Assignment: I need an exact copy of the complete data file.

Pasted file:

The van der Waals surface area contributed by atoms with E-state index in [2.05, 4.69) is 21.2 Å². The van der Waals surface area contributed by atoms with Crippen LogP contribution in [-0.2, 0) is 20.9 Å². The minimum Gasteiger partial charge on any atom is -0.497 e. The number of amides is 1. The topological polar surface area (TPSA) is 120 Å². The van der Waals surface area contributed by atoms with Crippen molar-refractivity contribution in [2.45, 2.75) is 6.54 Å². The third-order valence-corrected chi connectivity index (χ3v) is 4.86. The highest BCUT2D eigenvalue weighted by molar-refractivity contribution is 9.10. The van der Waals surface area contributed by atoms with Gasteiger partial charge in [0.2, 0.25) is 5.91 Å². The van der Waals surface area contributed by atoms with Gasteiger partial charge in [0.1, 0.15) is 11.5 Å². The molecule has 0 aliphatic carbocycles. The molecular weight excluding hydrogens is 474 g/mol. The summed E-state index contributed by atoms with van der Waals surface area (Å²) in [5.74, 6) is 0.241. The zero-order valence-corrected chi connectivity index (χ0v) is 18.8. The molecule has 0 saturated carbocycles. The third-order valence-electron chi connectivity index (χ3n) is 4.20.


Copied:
The van der Waals surface area contributed by atoms with E-state index in [2.05, 4.69) is 21.2 Å². The van der Waals surface area contributed by atoms with Crippen LogP contribution in [-0.2, 0) is 20.9 Å². The minimum Gasteiger partial charge on any atom is -0.497 e. The number of amides is 1. The topological polar surface area (TPSA) is 120 Å². The van der Waals surface area contributed by atoms with Crippen molar-refractivity contribution in [2.45, 2.75) is 6.54 Å². The third-order valence-corrected chi connectivity index (χ3v) is 4.86. The highest BCUT2D eigenvalue weighted by molar-refractivity contribution is 9.10. The van der Waals surface area contributed by atoms with Gasteiger partial charge in [0.2, 0.25) is 5.91 Å². The van der Waals surface area contributed by atoms with Gasteiger partial charge in [0.1, 0.15) is 11.5 Å². The molecule has 0 aliphatic carbocycles. The molecular weight excluding hydrogens is 474 g/mol. The summed E-state index contributed by atoms with van der Waals surface area (Å²) in [5.74, 6) is 0.241. The zero-order valence-corrected chi connectivity index (χ0v) is 18.8. The molecule has 0 saturated carbocycles. The third-order valence-electron chi connectivity index (χ3n) is 4.20.